Packaging isn’t the same as it used to be, according to King County’s Adrian Tan. Transfer centers like the Factoria Recycling & Transfer Station in Bellevue used to process a lot more boxes and cans, and a lot less plastic. Nowadays, everything you buy is shrouded in plastic. Washington needs a new way to deal with it all.
A 2017 Ecology study found that Washingtonians generated 410,300 tons of plastic packaging waste: the equivalent of roughly 112 pounds per person per year. Instead of being recycled, nearly all of it ends up being landfilled or worse. State Department of Ecology crews collected more than 5.4 million pounds of litter statewide in 2022. That litter breaks down and tiny microplastic particles go on to contaminate local beaches and waterways, threatening marine life.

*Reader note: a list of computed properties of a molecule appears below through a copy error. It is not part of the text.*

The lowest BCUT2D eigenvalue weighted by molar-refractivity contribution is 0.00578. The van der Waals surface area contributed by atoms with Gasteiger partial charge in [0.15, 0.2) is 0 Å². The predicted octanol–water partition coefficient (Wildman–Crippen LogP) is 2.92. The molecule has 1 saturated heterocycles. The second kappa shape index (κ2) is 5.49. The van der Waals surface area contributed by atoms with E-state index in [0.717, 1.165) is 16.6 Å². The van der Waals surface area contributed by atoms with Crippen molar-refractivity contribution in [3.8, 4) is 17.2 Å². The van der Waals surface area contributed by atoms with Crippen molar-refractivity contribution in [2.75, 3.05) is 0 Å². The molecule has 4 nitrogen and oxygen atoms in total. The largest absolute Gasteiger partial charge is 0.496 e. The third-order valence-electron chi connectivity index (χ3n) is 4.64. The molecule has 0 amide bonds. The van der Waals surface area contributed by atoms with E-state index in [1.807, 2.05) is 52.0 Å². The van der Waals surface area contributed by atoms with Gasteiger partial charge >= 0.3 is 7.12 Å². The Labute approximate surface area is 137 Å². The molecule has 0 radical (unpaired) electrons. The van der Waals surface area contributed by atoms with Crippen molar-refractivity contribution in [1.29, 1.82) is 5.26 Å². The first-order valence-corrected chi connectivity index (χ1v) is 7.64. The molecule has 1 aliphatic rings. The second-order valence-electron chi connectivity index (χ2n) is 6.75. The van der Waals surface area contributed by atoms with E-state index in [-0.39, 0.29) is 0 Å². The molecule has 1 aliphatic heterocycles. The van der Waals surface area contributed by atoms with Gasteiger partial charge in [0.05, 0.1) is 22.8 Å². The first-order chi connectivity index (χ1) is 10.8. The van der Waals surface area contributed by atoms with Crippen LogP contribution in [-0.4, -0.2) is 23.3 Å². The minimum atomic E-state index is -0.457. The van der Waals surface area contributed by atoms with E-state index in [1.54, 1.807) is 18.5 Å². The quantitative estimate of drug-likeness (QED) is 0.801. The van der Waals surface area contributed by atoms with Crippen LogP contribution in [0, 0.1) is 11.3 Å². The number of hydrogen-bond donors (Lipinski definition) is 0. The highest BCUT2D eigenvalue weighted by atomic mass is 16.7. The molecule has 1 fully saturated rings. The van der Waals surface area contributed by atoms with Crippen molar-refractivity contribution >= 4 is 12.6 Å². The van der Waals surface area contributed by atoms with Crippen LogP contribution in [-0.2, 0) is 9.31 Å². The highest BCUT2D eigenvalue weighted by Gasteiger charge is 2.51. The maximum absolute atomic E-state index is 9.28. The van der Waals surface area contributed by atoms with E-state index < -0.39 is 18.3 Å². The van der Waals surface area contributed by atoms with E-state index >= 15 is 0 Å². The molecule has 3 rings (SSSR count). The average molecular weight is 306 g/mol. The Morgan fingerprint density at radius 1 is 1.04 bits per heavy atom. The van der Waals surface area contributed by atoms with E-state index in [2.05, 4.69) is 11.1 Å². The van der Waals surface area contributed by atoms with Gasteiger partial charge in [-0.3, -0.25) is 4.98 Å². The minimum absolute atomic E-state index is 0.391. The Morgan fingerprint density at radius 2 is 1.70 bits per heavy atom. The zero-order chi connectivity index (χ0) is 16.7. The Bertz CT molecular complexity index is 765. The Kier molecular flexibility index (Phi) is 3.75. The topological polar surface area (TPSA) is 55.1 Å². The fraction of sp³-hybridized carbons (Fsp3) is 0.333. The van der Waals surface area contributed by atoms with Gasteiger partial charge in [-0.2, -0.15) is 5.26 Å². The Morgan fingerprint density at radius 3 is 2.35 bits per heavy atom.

Rep. Liz Berry is helping lead on legislation this session that would bring Washington’s recycling system into the 21st century. The “ReWRAP Act” would expand curbside recycling services to as many as 1.3 million Washingtonians currently without. It would motivate extended producer responsibility, forming a coalition of private-sector packagers and manufacturers to modernize practices and material choices to improve recovery rates. In total, the bill would boost the state’s recycling rate from 40% to at least 60%.